- Historic Sites
The 50 Biggest Changes In The Last 50 Years
October 2004 | Volume 55, Issue 5
For those of us who grew up on the promise of the laser as a powerful ray gun, slicing up steel plate and boring holes through stone, the unexpected turn has been instead the spread of the low-power, low-cost laser.
It comes as no surprise that Boeing wants to mount anti-missile lasers on jets, but it’s astonishing that the soldier in the field can pick out targets with his red laser pointer —and the regional sales manager can target data on his PowerPoint presentation with a pocket-size version of the same thing. We might have guessed that lasers would reshape the corneas of the myopic, but who would have anticipated the laser in a $30 device at the local Wal-Mart playing music or movies from discs?
At Seaside, the planned town in the Florida Panhandle built in the 1970s to elaborate the ideas of the New Urbanism, the architecture melds old Charleston galleries with bungalows and farmhouses in an American village so archetypical it was used as the backdrop for the film The Truman Show . Picket fences are required by town ordinance. But look behind the fence of the majority of houses in Seaside, and you’ll encounter the jarring sight of a mechanical minitower —a heat pump.
THE HEAT PUMP CHANGED EVERYTOWN, U.S.A., AND HELPED CREATE THE SUNBELT.
The heat pump changed Everytown, U.S.A., and helped create what we began in the early 1970s to call the Sunbelt. The device was developed just after World War II by Professor Carl Nielsen of Ohio State University and an engineer named J. Donald Kroeker, whose engineering firm installed the first commercial unit in the Equitable Building in Portland, Oregon, in 1948. Heat pumps were soon to be found in motels across America.
Basically air conditioners that can be reversed to provide low-demand heating systems, they made life tolerable in the Sunbelt, and at low cost. The heat pump removed the need for radiators or vented-air heat in much of the southern half of the country while supplanting the window-installed air-conditioning unit. It has flourished everywhere cooling is more important than heating and has supported our national dependence on low energy prices to make life sustainable in our fastest-growing areas.
The mechanical cotton picker killed Broadway, believes Jimmy Breslin. By driving poor blacks off the fields of the South to “Trailways and Greyhound bus depots for the long ride to New York City,” he argues, it sent blacks moving “into the tenements that were vacated by whites,” who themselves moved to the suburbs and abandoned Times Square. “Broadway would no longer be the place of guys and dolls.”
The migration of African-Americans north and west out of the South is the greatest in American history, larger than that from the Dust Bowl to California. Cotton-picking machinery, pioneered in the 1930s by the brothers John and Mack Rust, was mature by the late 1940s, but not until 1960 was a majority of the cotton crop harvested by machine.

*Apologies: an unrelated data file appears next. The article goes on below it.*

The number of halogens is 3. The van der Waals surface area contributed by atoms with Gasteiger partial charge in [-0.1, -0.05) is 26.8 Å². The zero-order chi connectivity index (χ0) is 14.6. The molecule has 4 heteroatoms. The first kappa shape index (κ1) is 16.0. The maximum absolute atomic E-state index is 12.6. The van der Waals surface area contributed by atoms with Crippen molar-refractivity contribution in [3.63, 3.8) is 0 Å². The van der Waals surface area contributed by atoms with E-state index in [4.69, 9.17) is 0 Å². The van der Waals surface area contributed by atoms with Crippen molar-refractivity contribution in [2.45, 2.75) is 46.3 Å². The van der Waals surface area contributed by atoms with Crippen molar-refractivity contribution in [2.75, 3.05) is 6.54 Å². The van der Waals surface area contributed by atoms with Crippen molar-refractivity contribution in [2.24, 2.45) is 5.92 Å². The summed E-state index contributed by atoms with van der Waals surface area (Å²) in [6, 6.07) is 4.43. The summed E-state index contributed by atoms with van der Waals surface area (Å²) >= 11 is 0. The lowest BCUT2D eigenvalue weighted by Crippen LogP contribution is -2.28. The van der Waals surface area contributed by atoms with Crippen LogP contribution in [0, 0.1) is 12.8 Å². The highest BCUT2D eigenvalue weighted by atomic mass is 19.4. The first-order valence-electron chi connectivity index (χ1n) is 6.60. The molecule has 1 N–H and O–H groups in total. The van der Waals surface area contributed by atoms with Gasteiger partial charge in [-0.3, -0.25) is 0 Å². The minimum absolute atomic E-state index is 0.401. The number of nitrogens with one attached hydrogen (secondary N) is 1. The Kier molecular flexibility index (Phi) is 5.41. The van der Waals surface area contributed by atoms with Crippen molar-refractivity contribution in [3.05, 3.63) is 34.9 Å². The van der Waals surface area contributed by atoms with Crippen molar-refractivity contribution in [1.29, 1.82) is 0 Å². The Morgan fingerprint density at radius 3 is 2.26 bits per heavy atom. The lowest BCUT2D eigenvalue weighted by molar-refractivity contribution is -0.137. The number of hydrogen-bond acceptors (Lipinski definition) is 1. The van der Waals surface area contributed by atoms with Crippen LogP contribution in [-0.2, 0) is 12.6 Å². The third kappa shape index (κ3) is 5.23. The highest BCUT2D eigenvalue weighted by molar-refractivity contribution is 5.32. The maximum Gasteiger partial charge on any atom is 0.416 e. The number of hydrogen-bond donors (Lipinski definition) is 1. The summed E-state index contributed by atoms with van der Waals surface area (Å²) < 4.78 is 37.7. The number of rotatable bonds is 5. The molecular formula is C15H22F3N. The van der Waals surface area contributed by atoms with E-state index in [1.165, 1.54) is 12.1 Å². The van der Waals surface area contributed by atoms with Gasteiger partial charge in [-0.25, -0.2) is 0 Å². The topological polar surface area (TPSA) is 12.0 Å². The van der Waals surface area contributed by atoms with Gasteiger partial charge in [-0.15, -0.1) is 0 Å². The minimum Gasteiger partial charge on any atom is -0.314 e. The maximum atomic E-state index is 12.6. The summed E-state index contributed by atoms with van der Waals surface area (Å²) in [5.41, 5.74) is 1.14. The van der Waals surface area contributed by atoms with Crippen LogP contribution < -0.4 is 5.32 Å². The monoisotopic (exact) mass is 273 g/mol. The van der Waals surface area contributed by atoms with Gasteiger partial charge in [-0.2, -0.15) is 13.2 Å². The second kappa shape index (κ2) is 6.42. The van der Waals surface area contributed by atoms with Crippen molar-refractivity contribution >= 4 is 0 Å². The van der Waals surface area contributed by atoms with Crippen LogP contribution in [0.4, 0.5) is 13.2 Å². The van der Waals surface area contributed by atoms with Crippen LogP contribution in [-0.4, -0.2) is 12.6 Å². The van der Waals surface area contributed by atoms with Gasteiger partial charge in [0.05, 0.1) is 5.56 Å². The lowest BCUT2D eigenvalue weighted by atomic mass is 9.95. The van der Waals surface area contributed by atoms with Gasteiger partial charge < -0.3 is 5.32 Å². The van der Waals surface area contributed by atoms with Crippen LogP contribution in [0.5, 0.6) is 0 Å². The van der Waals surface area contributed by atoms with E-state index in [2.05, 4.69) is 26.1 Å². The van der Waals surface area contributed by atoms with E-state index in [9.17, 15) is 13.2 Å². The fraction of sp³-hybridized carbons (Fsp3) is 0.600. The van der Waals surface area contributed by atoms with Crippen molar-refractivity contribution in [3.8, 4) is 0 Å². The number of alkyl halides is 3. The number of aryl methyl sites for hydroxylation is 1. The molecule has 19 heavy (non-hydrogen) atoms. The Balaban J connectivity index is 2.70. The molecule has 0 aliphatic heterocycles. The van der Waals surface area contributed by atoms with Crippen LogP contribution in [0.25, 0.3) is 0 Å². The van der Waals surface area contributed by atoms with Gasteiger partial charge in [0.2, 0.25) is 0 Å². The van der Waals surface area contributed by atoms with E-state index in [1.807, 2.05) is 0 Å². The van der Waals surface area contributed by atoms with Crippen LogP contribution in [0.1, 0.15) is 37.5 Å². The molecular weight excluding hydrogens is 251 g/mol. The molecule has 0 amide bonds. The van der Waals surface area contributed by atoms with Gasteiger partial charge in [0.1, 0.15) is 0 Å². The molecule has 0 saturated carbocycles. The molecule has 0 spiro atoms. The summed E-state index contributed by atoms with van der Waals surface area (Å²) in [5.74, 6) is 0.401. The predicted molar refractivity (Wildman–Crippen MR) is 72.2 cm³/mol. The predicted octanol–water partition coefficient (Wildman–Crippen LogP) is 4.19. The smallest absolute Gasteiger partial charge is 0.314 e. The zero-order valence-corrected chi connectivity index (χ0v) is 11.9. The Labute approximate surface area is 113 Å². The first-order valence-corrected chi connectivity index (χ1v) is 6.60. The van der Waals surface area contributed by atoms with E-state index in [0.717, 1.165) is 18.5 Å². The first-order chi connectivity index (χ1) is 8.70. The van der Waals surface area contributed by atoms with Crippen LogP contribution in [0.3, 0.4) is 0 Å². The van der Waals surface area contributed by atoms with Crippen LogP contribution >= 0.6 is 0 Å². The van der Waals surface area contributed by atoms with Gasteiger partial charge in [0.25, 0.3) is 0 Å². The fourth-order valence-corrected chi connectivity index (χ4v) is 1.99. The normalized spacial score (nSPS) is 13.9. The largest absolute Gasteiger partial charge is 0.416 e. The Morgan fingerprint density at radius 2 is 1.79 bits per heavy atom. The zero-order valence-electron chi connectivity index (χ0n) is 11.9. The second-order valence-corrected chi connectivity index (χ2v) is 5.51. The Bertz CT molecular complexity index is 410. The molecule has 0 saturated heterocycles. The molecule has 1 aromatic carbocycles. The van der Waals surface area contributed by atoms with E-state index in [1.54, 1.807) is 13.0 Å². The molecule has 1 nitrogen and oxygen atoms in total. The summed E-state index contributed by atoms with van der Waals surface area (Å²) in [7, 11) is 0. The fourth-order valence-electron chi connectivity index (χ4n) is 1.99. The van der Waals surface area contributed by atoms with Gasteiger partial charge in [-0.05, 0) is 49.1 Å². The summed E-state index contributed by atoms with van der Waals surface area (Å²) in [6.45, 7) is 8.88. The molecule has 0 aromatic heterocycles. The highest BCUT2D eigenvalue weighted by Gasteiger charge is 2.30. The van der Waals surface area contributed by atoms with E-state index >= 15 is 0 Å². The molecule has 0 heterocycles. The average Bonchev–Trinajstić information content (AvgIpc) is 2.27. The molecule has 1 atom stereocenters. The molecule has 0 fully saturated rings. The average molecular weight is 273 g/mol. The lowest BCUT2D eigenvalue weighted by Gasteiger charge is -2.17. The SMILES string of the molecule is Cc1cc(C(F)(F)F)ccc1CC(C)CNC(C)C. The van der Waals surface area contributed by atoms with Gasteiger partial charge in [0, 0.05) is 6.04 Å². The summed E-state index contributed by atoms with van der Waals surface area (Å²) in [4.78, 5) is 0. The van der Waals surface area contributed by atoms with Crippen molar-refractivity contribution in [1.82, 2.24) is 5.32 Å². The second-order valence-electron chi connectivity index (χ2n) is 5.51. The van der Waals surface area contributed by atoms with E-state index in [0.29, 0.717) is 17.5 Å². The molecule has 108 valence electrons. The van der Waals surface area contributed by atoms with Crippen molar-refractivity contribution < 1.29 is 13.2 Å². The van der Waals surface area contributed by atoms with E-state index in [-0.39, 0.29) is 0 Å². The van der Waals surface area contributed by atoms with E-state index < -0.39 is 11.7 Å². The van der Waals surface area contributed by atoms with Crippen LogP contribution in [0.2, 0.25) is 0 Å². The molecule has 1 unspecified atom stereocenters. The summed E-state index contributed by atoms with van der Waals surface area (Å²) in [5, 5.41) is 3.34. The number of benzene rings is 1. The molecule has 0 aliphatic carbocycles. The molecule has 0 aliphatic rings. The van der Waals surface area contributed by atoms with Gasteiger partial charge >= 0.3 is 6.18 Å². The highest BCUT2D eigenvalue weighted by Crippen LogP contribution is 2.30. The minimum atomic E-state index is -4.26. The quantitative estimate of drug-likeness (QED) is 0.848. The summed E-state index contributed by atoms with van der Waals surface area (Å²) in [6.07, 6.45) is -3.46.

The cotton picker soon became a key focus for historians studying the interaction of social and technological forces. The debate is charted in The Second Great Emancipation: The Mechanical Cotton Picker, Black Migration, and How They Shaped the Modern South , by Donald Holley. Did the migration of workers out of the South trigger the adoption of the picker and push the maturation of its technology? Or did the machine displace the workers? Did the appeal of greater freedom and prosperity in the rest of the country pull people off the land and into cities? Or did the disappearance of an agricultural society create a classic displaced proletariat?
What is not in doubt are the consequences: The growth of frequently depressed inner-city neighborhoods and expanding suburban ones, and the transformation of the blues, in its new homes in Chicago and elsewhere, into rock ’n’ roll and hip-hop.
Scanning your own groceries and avoiding the gum-chewing gossiping checkout girl may be worth it for you, but it’s even more worth it for the supermarket, with its just-in-time inventory. Much of America’s recent productivity growth has been built on new sets of standards and means of marking products. The bar code is the most visible example of this.
The Universal Product Code was the first bar-code symbology widely adopted, endorsed by the grocery industry in 1973. Product coding allows for quick price changes and has abetted the growth of the big-box discount store. Items can be tracked from port to rail to loading dock to shelf, thanks to containerized shipping that uses the codes. The consequence is lowered living costs.
Bar codes are just one of many industry standardizations that have lowered costs and changed life. The American home has doubled in average square footage thanks in large part to standardized building materials (4-by-8-foot gypsum board and plywood, 2-by-4 studs 16 inches apart). Electronics is built on standards such as Windows compatibility, VHS, DVD, and so on. Coded product standards even rule the food in our kitchens. A banana that was once just a Chiquita is now a #4011.